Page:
'Tis the season for surreal culture shock. First it was the fried balls. Forget popcorn and potato chips; from bitterballen to oliebollen, unless it's round and fried, it ain't a snack here in Holland. Then it was Sinterklaas—or, more precisely, his helper Zwarte Piet (best explained by David Sedaris in an essay for Esquire a few years back). Suffice to say, the sight of towheaded tots trotting down the street in blackface can make even a seen-it-all New Yorker like me gawk. And now: Toneelgroep Amsterdam's production of Jean Cocteau's La Voix Humaine, a French play performed in Dutch with English surtitles projected perfectly center-stage above the action. (Interestingly, five days before I attended the show at the spectacular, castle-like Stadsschouwburg, Spike Lee held a discussion/book promotion at the theater. Alas, I heard he didn't have much to say about Zwarte Piet.)
But I have quite a bit to say about La Voix Humaine, a one-woman show starring the luminous Halina Reijn (who also stars in the company's Children of the Sun as the invalid Lisa) as an alternately determined and desperate mistress who is trying to break up once and for all with her lover over the phone. While Michael Shannon and his headset may have New York audiences in stitches in Mistakes Were Made, Ms. Reijn and her regular old receiver (or "terrible weapon" as she refers to it at one point) drag Amsterdam theatergoers through a nonstop, emotional tight-wire act for nearly an hour.
Directed with chutzpah by Toneelgroep Amsterdam's artistic head, Ivo van Hove, fast becoming one of my favorite theater directors, this minimalist production lives or dies on one actress and one master writer's words written eight decades ago. Van Hove's exquisite bare staging stays completely out of the way of the play, never allowing for any material objects to be used as safety nets to fall into. He grants his actress, who wears sweatpants and a long-sleeved shirt (with Mickey and Minnie Mouse, their backs to us, embroidered on it), only a phone, and at times a cigarette and a sweater, to hold onto as she falls apart at the seams.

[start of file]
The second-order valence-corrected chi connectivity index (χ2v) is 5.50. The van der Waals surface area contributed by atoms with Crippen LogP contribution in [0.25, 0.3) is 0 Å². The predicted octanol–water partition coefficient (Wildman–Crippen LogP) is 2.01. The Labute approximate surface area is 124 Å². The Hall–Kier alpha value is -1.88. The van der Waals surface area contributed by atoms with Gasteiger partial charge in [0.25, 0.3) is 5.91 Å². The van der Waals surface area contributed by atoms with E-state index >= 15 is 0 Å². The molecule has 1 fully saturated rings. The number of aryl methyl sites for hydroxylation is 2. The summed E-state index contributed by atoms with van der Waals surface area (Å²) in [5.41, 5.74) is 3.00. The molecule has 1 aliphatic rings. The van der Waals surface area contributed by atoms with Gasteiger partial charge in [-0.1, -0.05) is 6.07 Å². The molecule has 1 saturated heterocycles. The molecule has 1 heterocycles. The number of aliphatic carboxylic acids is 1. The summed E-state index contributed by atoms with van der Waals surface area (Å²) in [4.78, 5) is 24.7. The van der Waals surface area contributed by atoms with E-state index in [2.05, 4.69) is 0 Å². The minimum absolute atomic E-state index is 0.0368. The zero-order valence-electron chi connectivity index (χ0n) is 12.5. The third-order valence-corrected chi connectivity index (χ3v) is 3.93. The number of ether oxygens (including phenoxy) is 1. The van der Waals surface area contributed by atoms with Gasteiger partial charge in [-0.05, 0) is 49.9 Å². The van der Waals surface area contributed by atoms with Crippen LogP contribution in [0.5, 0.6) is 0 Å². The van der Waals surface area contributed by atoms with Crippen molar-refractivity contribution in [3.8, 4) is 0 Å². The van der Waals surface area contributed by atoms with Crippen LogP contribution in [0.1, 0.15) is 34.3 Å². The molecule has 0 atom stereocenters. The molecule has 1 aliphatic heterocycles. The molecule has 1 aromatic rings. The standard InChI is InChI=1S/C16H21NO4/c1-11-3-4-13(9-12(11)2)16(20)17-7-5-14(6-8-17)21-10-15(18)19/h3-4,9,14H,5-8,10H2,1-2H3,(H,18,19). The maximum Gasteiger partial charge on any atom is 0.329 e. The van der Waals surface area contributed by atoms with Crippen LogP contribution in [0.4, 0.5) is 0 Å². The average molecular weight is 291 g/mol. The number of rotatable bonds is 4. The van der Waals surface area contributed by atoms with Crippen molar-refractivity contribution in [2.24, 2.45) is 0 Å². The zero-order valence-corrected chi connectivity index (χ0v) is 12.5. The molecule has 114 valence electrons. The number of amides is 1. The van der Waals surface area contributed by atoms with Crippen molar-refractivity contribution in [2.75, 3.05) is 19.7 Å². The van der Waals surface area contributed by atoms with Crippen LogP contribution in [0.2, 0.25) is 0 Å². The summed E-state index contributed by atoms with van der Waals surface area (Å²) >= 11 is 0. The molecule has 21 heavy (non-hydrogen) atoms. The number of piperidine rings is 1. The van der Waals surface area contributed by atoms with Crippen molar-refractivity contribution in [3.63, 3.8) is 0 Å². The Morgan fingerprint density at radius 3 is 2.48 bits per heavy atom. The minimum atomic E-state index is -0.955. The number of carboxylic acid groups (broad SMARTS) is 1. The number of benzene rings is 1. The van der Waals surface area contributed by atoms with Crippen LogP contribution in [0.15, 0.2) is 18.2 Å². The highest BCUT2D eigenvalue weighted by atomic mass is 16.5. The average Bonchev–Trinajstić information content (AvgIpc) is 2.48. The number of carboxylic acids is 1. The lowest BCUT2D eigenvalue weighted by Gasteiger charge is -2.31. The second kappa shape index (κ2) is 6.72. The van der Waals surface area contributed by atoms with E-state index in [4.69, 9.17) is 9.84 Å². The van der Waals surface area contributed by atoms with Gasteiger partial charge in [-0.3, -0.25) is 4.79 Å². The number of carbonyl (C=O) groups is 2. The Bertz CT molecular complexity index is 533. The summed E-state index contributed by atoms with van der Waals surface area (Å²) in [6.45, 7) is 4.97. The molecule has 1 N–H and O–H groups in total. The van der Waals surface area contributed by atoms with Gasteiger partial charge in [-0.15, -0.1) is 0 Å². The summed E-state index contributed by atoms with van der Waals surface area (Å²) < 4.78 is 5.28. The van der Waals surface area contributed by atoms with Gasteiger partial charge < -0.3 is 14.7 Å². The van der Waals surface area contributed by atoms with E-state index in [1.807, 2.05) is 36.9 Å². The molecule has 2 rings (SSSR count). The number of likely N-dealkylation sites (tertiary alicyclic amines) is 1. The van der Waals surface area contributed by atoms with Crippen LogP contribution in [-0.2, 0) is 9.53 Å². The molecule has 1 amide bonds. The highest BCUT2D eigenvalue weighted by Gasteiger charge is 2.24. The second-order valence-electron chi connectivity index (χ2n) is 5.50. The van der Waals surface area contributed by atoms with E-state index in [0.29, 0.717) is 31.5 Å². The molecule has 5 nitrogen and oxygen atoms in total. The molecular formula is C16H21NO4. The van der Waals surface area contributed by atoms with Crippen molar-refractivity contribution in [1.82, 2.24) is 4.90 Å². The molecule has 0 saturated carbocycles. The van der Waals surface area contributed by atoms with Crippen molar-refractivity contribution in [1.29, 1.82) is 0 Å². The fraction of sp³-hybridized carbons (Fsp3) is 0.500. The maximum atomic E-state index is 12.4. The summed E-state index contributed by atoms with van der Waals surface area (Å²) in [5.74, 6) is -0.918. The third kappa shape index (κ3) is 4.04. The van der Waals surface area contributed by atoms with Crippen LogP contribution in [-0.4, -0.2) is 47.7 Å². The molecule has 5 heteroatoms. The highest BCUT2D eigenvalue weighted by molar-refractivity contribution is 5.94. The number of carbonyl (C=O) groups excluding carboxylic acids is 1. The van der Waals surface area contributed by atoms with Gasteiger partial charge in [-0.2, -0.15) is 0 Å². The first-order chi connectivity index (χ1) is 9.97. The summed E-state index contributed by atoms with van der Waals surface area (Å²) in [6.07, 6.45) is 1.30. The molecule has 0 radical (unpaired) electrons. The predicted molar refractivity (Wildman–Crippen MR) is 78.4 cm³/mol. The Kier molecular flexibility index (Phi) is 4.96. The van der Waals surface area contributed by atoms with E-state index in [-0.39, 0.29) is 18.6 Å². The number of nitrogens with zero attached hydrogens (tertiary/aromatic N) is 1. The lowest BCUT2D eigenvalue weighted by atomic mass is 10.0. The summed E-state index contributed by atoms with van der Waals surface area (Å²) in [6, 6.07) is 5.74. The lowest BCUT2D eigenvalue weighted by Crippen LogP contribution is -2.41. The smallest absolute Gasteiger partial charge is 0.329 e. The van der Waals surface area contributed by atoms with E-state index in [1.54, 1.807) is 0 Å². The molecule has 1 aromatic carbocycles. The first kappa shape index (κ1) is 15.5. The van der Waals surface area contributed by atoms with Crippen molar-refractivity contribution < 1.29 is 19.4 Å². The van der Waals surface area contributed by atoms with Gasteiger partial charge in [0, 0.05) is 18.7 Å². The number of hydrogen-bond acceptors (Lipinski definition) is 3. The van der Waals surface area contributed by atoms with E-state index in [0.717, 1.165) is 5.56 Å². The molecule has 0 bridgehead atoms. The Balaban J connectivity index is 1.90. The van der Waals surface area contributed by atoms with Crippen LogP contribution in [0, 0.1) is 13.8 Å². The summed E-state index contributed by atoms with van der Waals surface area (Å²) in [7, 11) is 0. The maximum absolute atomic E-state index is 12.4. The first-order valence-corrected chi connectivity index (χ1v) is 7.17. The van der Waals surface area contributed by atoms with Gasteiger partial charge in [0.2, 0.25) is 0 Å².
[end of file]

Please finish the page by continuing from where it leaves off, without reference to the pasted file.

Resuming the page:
What van Hove does instead is existentially place Ms. Reijn in what amounts to an empty box, giving us a literal window onto another world. She performs her actions behind a glass wall (that opens and becomes a sliding door onto an invisible terrace), allowing the audience the voyeuristic, often uncomfortable, feeling of watching a live version of reality programming unfold on a giant television or computer screen. (Lars von Trier surely would approve.) Yet this modern-day goldfish bowl contains a character that chats on an antiquated party line. As constant interruptions come from unseen and unheard others tapping into the same local loop (a precursor to our own frustrating battles with sporadic cell service and dropped calls), the lines between past, present, and future begin to blur. The character's "human voice" even in this era of mass communication—where we're both connected and disconnected at the same time—remains unchanged.
Toward the end of this powerful production, as interruptions increase and the evocative and soothing score that serves as a breather to the brutal proceedings is suddenly and jarringly mixed with Beyoncé's "Single Ladies (Put a Ring On It)," the character's inner chaos becomes aurally and viscerally apparent. And then there's the ending itself (which jolted me as much as that final shot of Certified Copy), which gives "50 Ways to Leave Your Lover" a gravitas well suited to our poignant pop culture age.
For more information about Toneelgroep Amsterdam's production of La Voix Humaine at the Amsterdam Stadsschouwburg, here.